ST. LOUIS — Top city leaders on Wednesday yet again extended a key financing deadline on a $20 million, three-bed hospital proposed as part of developer Paul McKee’s sweeping NorthSide Regeneration plan.
NorthSide had until the end of 2019 to prove it could finance the urgent care facility, or it stood to lose $6.42 million in tax subsidies for the project.
Now the controversial developer has until August to close on financing — after a city board made up of top elected leaders voted on Wednesday to give more time to the project at Jefferson and Cass avenues.
McKee won approval for an unprecedented plan in 2009 to rebuild large swaths of 1,500 acres in north St. Louis, where he had purchased hundreds of properties. But, in 2018, with little progress to show, St. Louis Mayor Lyda Krewson canceled NorthSide’s development agreement. McKee’s legal team — even while fighting Krewson’s move — managed to persuade aldermen in October to approve $6.42 million in tax increment financing subsidies for the medical facility.
On Wednesday, the Board of Estimate and Apportionment — made up of Krewson, Board of Aldermen President Lewis Reed and Comptroller Darlene Green — approved giving NorthSide until August 20 to close on financing and until the end of September 2021 to complete the project.
Green said she felt the revised agreement extending the project deadlines constituted “substantial” changes and should be sent to back to aldermen. She abstained from voting on it.
Krewson and Reed, however, pointed to widespread support at the Board of Aldermen, which backed the project 23-2 last fall. The mayor added that the amended agreement is better: It would exclude new taxes generated by the planned Major League Soccer stadium on Market Street, which will be within the NorthSide TIF footprint, from being diverted to the TIF fund.
Krewson said NorthSide suggested the amendment. “And it was better than what we had,” she said.
The newest concerns arose at a January board meeting of the city’s economic development arm. There, attorneys for NorthSide indicated they couldn’t close on financing until the city signed off on the development agreement. City officials said they were concerned that only $8 million in financing seemed firm — letters from other potential lenders only indicated preliminary interest.
“I think it is unfair to expect our lenders to commit to the project when the city hasn’t committed,” Stone, Leyton & Gershman attorney Joseph Dulle, a lawyer for NorthSide, told the St. Louis Development Corp. board at the January meeting.
The city had approved a previous development agreement, Dulle noted then, on NorthSide’s $20 million GreenLeaf grocery store and gas station on Tucker Boulevard, prior to lenders closing on financing. That was the first major development from NorthSide.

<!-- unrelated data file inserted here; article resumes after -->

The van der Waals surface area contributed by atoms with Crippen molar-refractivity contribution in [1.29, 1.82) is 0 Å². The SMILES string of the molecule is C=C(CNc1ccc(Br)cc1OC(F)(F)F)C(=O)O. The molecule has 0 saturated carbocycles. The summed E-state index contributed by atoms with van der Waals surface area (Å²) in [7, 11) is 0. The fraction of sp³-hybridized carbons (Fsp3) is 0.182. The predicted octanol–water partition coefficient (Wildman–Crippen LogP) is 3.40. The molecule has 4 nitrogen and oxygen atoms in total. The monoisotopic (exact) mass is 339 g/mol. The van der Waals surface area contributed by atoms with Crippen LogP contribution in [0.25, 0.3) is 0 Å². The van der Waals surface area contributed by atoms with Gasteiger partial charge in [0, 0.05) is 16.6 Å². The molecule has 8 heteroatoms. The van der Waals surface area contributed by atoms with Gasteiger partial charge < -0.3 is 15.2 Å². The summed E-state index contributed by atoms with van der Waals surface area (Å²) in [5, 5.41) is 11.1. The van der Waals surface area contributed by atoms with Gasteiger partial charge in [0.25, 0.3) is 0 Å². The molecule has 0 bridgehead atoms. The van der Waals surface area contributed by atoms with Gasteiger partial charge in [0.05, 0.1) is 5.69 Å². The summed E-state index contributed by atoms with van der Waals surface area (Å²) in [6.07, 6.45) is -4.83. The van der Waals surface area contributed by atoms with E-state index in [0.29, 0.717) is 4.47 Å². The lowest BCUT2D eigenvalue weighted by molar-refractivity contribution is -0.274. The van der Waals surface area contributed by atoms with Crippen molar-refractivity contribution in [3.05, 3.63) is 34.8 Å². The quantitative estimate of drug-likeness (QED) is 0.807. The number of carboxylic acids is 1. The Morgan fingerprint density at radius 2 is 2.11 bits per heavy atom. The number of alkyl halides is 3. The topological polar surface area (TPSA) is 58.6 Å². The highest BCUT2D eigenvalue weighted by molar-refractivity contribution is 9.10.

SLDC Director Otis Williams said Wednesday that the revised hospital development agreement was negotiated in “the spirit of cooperation.” City officials feel more comfortable signing the new deal, since it requires McKee to close on financing, instead of simply proving he has backing. At the same time, it allows NorthSide to use the signed agreement to secure lenders. Mark Grimm, an attorney for SLDC, said even if NorthSide had shown evidence it had solid lender commitments, it still takes six months to close on financing so the extension “does not materially change the date.”
Green said she has been contacted by aldermen concerned about the change and said there would be “ample time” for them to consider it if the developers aren’t expecting to close before August.
Reed, who cast a key committee vote in favor of the TIF last year, said the board, if it had to pass a new version, could take months to get to it. He asked whether the bill’s sponsor, Alderwoman Tammika Hubbard, had contacted Green with concerns.
“For me, if the primary sponsor does not have any problem with these changes ... I would not be willing to send it back to the board just so that a handful of naysayers can have another bite at the apple,” Reed said. “Two or three aldermen from the south side who for whatever reason have no concept of the urgency of health care services north of Delmar, I’m not willing to buy into anything they’re trying to do here.”
NorthSide’s attorneys have said they plan an eventual expansion of the urgent care with a $73 million medical school and hospital campus, though details are slim. They have said they plan to call the campus Homer G. Phillips Hospital, the name of the hospital built in 1937 that served black St. Louisans during segregation and trained generations of black medical professionals before its 1979 closure.
If NorthSide can finance and complete the three-bed portion on time, it could get a big chunk of TIF revenue up front even if it can’t finance the larger project. Up to $4.6 million in TIF money for the urgent care can come from the larger TIF area — money that isn’t generated by the hospital project itself.
Meanwhile, Green still has to sign off on the amended development agreement. She’s withheld her signature on other projects she didn’t support. Green wasn’t at the Wednesday meeting in person — she called in — and her office said she has not yet indicated whether she would sign the agreement.